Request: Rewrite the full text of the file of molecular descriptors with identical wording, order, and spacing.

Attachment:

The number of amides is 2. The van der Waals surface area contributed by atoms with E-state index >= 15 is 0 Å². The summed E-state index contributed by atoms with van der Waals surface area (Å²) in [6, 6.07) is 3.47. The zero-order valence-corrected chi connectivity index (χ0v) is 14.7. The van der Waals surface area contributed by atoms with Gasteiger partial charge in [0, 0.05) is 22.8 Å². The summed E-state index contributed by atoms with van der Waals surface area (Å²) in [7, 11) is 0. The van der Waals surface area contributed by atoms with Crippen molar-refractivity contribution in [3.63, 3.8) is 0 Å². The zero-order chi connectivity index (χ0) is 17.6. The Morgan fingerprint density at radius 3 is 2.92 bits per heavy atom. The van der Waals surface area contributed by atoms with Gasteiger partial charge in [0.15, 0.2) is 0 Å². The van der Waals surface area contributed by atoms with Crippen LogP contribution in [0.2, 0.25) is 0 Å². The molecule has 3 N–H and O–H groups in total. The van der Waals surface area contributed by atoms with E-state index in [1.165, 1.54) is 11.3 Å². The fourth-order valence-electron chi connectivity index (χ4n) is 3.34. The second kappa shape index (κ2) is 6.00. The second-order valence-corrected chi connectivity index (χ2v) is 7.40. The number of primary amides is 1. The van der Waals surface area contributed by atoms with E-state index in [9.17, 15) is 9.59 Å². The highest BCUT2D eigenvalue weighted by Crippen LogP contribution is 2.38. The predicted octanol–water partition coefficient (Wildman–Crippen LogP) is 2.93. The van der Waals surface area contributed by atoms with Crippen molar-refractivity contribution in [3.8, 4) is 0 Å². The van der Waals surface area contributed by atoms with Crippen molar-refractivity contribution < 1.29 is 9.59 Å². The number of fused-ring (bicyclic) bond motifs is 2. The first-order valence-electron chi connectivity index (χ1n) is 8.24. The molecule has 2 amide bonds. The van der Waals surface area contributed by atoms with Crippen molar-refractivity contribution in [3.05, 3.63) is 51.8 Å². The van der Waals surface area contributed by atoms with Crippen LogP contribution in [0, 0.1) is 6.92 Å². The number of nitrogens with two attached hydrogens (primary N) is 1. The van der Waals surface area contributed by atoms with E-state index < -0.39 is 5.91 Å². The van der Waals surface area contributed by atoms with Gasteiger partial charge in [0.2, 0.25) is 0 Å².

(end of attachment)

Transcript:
The number of amides is 2. The van der Waals surface area contributed by atoms with E-state index >= 15 is 0 Å². The summed E-state index contributed by atoms with van der Waals surface area (Å²) in [6, 6.07) is 3.47. The zero-order valence-corrected chi connectivity index (χ0v) is 14.7. The van der Waals surface area contributed by atoms with Gasteiger partial charge in [0, 0.05) is 22.8 Å². The summed E-state index contributed by atoms with van der Waals surface area (Å²) in [7, 11) is 0. The van der Waals surface area contributed by atoms with Crippen molar-refractivity contribution in [3.63, 3.8) is 0 Å². The zero-order chi connectivity index (χ0) is 17.6. The Morgan fingerprint density at radius 3 is 2.92 bits per heavy atom. The van der Waals surface area contributed by atoms with Gasteiger partial charge in [0.15, 0.2) is 0 Å². The van der Waals surface area contributed by atoms with Crippen LogP contribution in [0.2, 0.25) is 0 Å². The molecule has 3 N–H and O–H groups in total. The van der Waals surface area contributed by atoms with E-state index in [1.165, 1.54) is 11.3 Å². The fourth-order valence-electron chi connectivity index (χ4n) is 3.34. The second kappa shape index (κ2) is 6.00. The second-order valence-corrected chi connectivity index (χ2v) is 7.40. The number of primary amides is 1. The van der Waals surface area contributed by atoms with E-state index in [9.17, 15) is 9.59 Å². The highest BCUT2D eigenvalue weighted by Crippen LogP contribution is 2.38. The predicted octanol–water partition coefficient (Wildman–Crippen LogP) is 2.93. The van der Waals surface area contributed by atoms with Crippen molar-refractivity contribution in [3.8, 4) is 0 Å². The van der Waals surface area contributed by atoms with Crippen molar-refractivity contribution < 1.29 is 9.59 Å². The number of fused-ring (bicyclic) bond motifs is 2. The first-order valence-electron chi connectivity index (χ1n) is 8.24. The molecule has 2 amide bonds. The van der Waals surface area contributed by atoms with Crippen molar-refractivity contribution in [3.05, 3.63) is 51.8 Å². The van der Waals surface area contributed by atoms with Crippen LogP contribution in [0, 0.1) is 6.92 Å². The number of nitrogens with two attached hydrogens (primary N) is 1. The van der Waals surface area contributed by atoms with E-state index < -0.39 is 5.91 Å². The van der Waals surface area contributed by atoms with Gasteiger partial charge in [0.2, 0.25) is 0 Å².